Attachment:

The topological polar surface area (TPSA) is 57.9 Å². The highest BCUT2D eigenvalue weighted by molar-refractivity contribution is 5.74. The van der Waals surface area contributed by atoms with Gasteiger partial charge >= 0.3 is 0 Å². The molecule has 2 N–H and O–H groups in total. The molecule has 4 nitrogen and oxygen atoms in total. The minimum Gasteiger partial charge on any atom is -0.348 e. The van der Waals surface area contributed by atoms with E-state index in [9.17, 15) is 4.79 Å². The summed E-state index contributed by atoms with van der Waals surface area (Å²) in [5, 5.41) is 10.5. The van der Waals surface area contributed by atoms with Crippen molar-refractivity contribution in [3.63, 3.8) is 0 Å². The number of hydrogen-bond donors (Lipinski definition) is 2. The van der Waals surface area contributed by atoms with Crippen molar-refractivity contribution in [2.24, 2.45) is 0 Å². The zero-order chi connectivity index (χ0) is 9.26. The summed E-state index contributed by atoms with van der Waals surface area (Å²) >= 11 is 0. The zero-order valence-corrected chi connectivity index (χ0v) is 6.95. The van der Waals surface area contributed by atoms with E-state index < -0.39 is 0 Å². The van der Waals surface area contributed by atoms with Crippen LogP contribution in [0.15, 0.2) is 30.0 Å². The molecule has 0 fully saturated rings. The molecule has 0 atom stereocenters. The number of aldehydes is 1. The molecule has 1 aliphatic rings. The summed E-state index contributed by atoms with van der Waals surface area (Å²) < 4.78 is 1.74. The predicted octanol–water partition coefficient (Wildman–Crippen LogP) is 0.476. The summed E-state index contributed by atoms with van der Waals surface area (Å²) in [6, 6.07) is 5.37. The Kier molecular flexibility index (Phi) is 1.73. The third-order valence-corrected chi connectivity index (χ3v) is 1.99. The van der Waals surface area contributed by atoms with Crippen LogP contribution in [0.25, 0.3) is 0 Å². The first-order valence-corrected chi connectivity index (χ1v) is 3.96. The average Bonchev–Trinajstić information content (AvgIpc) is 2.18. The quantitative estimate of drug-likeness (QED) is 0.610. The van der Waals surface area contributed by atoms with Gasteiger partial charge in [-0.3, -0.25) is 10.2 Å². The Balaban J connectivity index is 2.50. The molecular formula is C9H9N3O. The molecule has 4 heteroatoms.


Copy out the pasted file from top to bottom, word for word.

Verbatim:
The topological polar surface area (TPSA) is 57.9 Å². The highest BCUT2D eigenvalue weighted by molar-refractivity contribution is 5.74. The van der Waals surface area contributed by atoms with Gasteiger partial charge >= 0.3 is 0 Å². The molecule has 2 N–H and O–H groups in total. The molecule has 4 nitrogen and oxygen atoms in total. The minimum Gasteiger partial charge on any atom is -0.348 e. The van der Waals surface area contributed by atoms with E-state index in [9.17, 15) is 4.79 Å². The summed E-state index contributed by atoms with van der Waals surface area (Å²) in [5, 5.41) is 10.5. The van der Waals surface area contributed by atoms with Crippen molar-refractivity contribution in [3.63, 3.8) is 0 Å². The number of hydrogen-bond donors (Lipinski definition) is 2. The van der Waals surface area contributed by atoms with Crippen molar-refractivity contribution in [2.24, 2.45) is 0 Å². The zero-order chi connectivity index (χ0) is 9.26. The summed E-state index contributed by atoms with van der Waals surface area (Å²) >= 11 is 0. The zero-order valence-corrected chi connectivity index (χ0v) is 6.95. The van der Waals surface area contributed by atoms with E-state index < -0.39 is 0 Å². The van der Waals surface area contributed by atoms with Crippen LogP contribution in [0.15, 0.2) is 30.0 Å². The molecule has 0 fully saturated rings. The molecule has 0 atom stereocenters. The number of aldehydes is 1. The molecule has 1 aliphatic rings. The summed E-state index contributed by atoms with van der Waals surface area (Å²) < 4.78 is 1.74. The predicted octanol–water partition coefficient (Wildman–Crippen LogP) is 0.476. The summed E-state index contributed by atoms with van der Waals surface area (Å²) in [6, 6.07) is 5.37. The Kier molecular flexibility index (Phi) is 1.73. The third-order valence-corrected chi connectivity index (χ3v) is 1.99. The van der Waals surface area contributed by atoms with Crippen LogP contribution in [0.25, 0.3) is 0 Å². The first-order valence-corrected chi connectivity index (χ1v) is 3.96. The average Bonchev–Trinajstić information content (AvgIpc) is 2.18. The quantitative estimate of drug-likeness (QED) is 0.610. The van der Waals surface area contributed by atoms with Gasteiger partial charge in [-0.3, -0.25) is 10.2 Å². The Balaban J connectivity index is 2.50. The molecular formula is C9H9N3O. The molecule has 4 heteroatoms.